When they finally reached the crash site, there was devastation. It was freezing −11 °C (12 °F) and visibility was only 15 to 20 m (49 to 66 ft), sometimes even less. The snow lay 1 m (3 ft 3 in) thick and hid part of the aircraft. The aircraft lay in big pieces in the snow and looked as if it had crashed nose down after hitting a number of trees on the mountain side. Only the tail of the aircraft aft of the rear door was relatively intact. The engines had been torn off and only 2 of the 4 were ever found, one of them had clearly hit the trees because there were tree branches stuck in it. The forward section of the fuselage was shredded and the wings were completely destroyed as well, torn main-wheel covers indicated that the landing gear was extended when the aircraft hit the trees and seconds later the mountain.[4]

The first bodies were found shortly after, completely frozen. One of the victims even had a four of diamonds card in his hand. The rest of the bodies were found in or near the aircraft and it became clear that there were no survivors. It however became clear after autopsies and other evidence that everyone had died on impact. All bodies were recovered by 25 February 1955 and transported to a temporary morgue in the church of San Antonio in Rieti.

Investigation

After determining the angle of impact with the mountain, it was discovered that Flight 503 was 150° off course. After investigators calculated the flight path, the final moments of Flight 503 could be reconstructed from the moment it passed Viterbo. A number of watches found standing still at the crash site together with the radio messages and the speed of the aircraft, investigators could make a clear image of Flight 503's flight path.

It shows that the pilots kept following their flight schedules and kept flying in a straight line. However the crew never noticed that the bad weather and the wind that was blowing from the West had blown the aircraft off course and straight to the mountain range. On certain points in the Italian mountains the wind can be so strong that the aircraft was blown on a different course and that the radio-navigation tools on the medium wave couldn't offer the usual assistance which also explained the weak radio signals. In the end, the severe storm together with faulty navigation and a crew which were unfamiliar to the terrain proved to be fatal and send Flight 503 on a direct collision course with the mountain range without anyone realising it.[5]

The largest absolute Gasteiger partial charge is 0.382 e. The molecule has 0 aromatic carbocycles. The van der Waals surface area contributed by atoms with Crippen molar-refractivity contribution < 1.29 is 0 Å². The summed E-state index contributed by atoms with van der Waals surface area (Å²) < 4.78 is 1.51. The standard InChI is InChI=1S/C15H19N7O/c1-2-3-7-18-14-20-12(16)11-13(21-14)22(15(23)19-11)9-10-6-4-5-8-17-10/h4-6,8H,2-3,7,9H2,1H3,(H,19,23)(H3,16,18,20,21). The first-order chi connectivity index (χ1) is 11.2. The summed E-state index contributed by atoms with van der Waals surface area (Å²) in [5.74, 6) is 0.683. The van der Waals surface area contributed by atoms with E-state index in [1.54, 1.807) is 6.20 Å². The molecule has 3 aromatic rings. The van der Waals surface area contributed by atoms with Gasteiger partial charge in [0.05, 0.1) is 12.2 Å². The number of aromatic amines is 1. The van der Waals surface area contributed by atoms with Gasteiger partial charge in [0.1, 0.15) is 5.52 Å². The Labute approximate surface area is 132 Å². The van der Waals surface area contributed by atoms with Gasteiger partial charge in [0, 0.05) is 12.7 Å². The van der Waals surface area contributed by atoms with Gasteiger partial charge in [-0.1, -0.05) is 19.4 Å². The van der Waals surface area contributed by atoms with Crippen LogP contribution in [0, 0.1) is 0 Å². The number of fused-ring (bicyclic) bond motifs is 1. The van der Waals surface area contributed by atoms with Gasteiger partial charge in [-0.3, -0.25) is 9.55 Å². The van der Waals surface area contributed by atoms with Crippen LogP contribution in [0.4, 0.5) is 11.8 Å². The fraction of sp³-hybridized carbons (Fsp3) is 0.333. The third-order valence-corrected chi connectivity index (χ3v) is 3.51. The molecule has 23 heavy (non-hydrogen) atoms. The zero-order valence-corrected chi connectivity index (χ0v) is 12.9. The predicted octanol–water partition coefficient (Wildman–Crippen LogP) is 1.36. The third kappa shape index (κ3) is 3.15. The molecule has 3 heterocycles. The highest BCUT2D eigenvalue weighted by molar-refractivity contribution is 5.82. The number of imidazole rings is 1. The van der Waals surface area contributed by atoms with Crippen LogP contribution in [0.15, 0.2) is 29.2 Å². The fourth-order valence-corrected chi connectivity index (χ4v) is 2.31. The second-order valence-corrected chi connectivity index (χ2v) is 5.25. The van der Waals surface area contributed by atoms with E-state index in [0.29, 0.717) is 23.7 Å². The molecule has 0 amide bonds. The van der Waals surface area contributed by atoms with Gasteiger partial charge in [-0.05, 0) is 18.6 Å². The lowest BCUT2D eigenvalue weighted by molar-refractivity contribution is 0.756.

Aftermath

Most of the aircraft was left on the mountain since constant changing weather cycles made it nearly impossible to retrieve the debris, most of it has now been washed away into deeper parts of the mountain range.

28 of the 29 bodies were taken back to Belgium for burial. Amongst the victims was Miss Italia Marcella Mariani who was buried in Rome, Italy, her intended destination. Family of the victims placed a cross supported by rocks in 1964 on the crash site in remembrance of those lost on that stormy night in 1955. A new monument depicting the intact tail section was unveiled on the crash site in 2010.[6]

References

  1. "De ijselijke speurtocht naar Sabenavlucht 503". hangarflying.eu. 30 June 2009. Retrieved 1 February 2016.
  2. "Accident". aviation-safety.net. 1996. Retrieved 1 February 2016.
  3. "Monument voor bemanning en passagiers DC-6 OO-SDB". luchtvaarterfgoed.be. 2010. Retrieved 1 February 2016.
  4. "Graf Cdt Stephan Stolz, DC-6 OO-SDB". luchtvaarterfgoed.be. 27 August 2010. Retrieved 1 February 2016.
  5. "Sabenavlucht SN503: tranen van droefheid en geluk". hangarflying.eu. 6 June 2010. Retrieved 1 February 2016.
  6. "Sabena Vlucht 503: tranen van droefheid en geluk". hangarflying.eu. 6 June 2010. Retrieved 1 February 2016.